Thursday, 1 November 2012

Day 80: Mr. Massicotte's legal advice

See note on accessing documents at the end of this post.

It was Mr. Massicotte's second and final day of testimony at the trial of the Quebec tobacco class action suits. Yesterday, the lawyer who worked at RJR-Macdonald from 1977-1980 had been questioned about his role in the industry's international system to manage public issues. Today he was asked about his record as legal agent at the company.

The hearing today was unusually almost entirely in French. (Fair warning - translation was done on the fly).

Interpreting the voluntary code

The trial has heard much about the voluntary code that the industry developed to self-regulate advertising. One of Mr. Massicotte's jobs at RJR-Macdonald was to monitor the code and to advise on its application by his and other companies. (The version of the code in place while Mr. Massocotte worked at RJR-Macdonald is available at Exhibit  40005 K-1975).

One of the provisions of the code (article 8) was that "No advertising will state or imply that smoking the brand advertised promotes physical health or that smoking a particular brand is better for health than smoking any other brand of cigarettes...." Today Mr. Massicotte was asked to explain whether he thought describing a cigarette as "mildest" would have been contrary to the code. "I don't think so," he said "but there may have been other views."

André Lespérance asked if the statement "absolutely nothing milder" didn't contain an implicit health claim. "I think it could be interpreted in different ways," Mr. Massicotte replied and said the company was trying to move smokers to lower tar cigarettes and "at the same time not make health claims. It is a problem." When pressed whether the consumer might have thought such a brand was safer, he "could not say."

Consumer beliefs about low tar and "safer"

Not allowed by CTMC
Exhibit 896
Earlier this week, Mr. Ron Bulmer had testified about the marketing by Benson and Hedges of its low-tar brand, Viscount and the dispute between his company and Imperial Tobacco over the use of the word "mildest" in advertising.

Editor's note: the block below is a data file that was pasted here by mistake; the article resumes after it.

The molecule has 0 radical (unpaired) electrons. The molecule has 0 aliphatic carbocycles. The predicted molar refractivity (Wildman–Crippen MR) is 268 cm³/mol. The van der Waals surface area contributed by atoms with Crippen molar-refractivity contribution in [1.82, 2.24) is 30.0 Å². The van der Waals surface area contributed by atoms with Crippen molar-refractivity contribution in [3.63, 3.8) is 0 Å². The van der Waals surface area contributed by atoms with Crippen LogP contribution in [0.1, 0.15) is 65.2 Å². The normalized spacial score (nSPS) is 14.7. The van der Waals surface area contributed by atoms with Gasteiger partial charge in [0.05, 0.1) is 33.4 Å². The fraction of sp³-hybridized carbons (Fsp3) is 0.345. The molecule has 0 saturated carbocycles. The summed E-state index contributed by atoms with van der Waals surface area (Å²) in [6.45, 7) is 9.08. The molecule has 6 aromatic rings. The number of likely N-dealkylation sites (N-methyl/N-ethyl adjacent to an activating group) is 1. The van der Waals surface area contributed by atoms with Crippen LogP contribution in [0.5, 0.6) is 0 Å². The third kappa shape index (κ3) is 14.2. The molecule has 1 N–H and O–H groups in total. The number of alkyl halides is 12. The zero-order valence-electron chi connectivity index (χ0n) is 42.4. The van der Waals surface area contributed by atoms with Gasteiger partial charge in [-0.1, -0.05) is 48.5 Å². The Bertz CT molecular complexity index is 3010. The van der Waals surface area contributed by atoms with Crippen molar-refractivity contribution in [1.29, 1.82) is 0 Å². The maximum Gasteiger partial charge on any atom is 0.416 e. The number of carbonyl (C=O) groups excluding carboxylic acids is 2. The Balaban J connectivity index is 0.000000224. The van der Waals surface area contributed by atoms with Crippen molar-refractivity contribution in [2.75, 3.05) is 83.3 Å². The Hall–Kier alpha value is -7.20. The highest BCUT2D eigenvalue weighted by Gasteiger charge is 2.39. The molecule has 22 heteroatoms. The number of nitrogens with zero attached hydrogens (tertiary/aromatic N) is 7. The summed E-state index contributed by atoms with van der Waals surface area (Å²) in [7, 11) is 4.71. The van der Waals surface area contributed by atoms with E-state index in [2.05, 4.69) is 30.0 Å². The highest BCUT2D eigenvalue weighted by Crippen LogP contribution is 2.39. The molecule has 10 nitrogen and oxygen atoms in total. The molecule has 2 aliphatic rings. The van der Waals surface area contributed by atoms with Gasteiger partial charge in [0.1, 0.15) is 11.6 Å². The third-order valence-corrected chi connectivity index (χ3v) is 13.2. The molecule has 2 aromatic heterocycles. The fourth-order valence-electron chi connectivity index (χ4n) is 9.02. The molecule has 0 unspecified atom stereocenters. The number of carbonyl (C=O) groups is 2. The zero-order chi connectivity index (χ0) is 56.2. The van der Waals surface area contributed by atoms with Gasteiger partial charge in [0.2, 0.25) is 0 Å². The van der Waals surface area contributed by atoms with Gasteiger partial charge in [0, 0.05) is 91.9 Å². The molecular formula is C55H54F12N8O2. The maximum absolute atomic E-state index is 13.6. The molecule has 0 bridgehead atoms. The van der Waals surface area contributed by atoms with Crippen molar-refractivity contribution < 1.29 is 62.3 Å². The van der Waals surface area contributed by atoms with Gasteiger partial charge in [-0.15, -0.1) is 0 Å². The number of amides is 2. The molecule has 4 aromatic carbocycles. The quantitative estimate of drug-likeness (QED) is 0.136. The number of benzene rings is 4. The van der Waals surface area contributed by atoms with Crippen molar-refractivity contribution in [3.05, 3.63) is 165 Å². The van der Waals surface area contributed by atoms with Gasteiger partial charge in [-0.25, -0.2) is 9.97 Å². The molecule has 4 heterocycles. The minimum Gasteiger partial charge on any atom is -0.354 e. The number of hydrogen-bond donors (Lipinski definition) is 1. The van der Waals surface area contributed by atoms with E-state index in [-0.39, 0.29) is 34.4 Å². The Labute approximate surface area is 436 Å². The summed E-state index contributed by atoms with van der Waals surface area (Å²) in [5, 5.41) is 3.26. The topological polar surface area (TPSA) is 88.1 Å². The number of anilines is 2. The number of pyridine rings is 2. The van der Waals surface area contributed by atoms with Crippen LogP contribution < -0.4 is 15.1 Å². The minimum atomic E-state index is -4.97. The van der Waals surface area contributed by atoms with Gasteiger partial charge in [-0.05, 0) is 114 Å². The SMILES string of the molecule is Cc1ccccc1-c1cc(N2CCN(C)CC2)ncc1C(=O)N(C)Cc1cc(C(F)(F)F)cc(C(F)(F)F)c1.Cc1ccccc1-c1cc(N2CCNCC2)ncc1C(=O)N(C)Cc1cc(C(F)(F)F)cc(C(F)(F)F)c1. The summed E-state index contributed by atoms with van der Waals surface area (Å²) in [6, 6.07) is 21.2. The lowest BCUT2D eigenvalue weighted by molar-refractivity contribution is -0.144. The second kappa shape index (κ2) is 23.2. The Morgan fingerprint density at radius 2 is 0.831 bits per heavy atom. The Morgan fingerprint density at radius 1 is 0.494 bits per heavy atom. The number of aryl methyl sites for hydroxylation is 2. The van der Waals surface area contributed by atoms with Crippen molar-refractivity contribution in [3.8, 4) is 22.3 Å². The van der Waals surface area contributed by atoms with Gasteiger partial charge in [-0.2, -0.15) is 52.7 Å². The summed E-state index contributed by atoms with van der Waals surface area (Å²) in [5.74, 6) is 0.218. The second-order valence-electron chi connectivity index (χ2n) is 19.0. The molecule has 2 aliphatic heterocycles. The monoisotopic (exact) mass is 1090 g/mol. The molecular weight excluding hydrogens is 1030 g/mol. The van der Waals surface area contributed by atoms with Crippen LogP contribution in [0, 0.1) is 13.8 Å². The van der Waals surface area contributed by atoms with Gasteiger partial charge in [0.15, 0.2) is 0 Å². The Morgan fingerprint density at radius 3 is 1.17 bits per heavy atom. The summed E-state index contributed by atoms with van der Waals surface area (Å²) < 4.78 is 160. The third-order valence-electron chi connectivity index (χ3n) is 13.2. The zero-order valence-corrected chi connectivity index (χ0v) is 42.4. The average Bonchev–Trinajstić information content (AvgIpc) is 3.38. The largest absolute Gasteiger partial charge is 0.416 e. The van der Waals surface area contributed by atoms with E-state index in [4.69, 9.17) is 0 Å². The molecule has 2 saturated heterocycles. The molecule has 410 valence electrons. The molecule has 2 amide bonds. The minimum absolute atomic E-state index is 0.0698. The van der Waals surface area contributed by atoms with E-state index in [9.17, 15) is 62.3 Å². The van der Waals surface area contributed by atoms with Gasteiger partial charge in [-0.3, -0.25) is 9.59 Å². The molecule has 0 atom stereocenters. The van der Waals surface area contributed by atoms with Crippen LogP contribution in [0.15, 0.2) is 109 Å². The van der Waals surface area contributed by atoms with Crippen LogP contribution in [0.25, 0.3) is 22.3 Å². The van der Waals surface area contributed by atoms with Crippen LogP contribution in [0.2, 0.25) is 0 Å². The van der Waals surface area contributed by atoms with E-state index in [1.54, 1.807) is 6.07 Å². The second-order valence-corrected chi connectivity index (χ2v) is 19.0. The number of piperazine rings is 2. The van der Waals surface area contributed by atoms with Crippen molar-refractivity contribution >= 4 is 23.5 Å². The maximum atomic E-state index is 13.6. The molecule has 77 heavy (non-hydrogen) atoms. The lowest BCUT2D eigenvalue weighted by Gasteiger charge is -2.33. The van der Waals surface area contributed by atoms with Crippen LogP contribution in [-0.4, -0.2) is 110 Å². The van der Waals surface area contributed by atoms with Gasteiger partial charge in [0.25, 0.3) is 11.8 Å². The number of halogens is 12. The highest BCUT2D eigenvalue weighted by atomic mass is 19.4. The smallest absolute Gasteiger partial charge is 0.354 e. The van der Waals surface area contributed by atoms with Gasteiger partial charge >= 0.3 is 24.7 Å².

Mr. Massicotte had been copied on a telex that shared the resolution of this issue. The companies had agreed end using the "mildest," "milder" and "check the numbers" claims. The CTMC noted that this would "remove a serious potential hazzard to the industry as well as to the two companies involved." (Exhibit 969).

Within two months, however, Mr. Massicotte's firm had launched its own controversial campaign for a low-tar brand. He was involved in defending the campaign against complaints lodged with Health Canada and the Consumer and Corporate Affairs branch of the federal government. In an unapologetic letter, Mr. Massicotte wrote that the ad was "not intended to address the question of whether one should or should not smoke." (Exhibit 969A)

Exhibit 969 D
Questioned on the letter some 30 years later Mr. Massicotte tried to dodge answering whether or not these ads were communicating that smoking low tar cigarettes was safer. Even after Justice Riordan put his food down and tried to force answers, he would not interpret the ad copy against the criteria of the code. "You are looking for an interpretation that marketers would know. I am not in marketing, and I am trying to give you the answers that I would know. If the smokers thought it was safer then there is nothing I can say - it was their belief." 

Nor would he distance himself from a draft he wrote for his president's signature that lower tar cigarettes were not communicated to smokers as being less harmful, but were marketed as not demanding a "sacrifice 
in flavour." (Exhibit 969E - see also Exhibits 969D969C969B).

Lawyers influencing science - no mention of 'dependency' please. 

Evidence today suggests that Mr. Massicotte added his own thumbprint to the history of tobacco industry lawyers' engagement with scientific research by the companies.

Mr. Lespérance produced a memo written from (now deceased) RJR-Macdonald scientist Derek Crawford regarding proposed grants from the CTMC to medical researchers. In addition to further showing the influence of the parent companies on local decisions, the memo contains a tantalizing reference to "re-wording" of a proposal from Dr. Knott. (Exhibit 970)

I believe I heard Mr. Massicotte say that the rewording in question was the removal of any reference to dependency - but at that point Mr. Francois Grondin, lawyer for JTI-Macdonald, was on his feet claiming that this line of questioning trespassed on solicitor-client privilege.

In a cordial but resolute manner, Mr. Lespérance and Mr. Grondin offered differing views on how to proceed. Mr. Lespérance said he had identified three documents from the Legacy that gave further insight into this episode, but both lawyers agreed that the issue of solicitor client privilege at this trial might be influenced by a Court of Appeal review of a May 17 ruling of Justice Riordan regarding privilege in this case. (The Court of Appeal hearing is scheduled for December 10).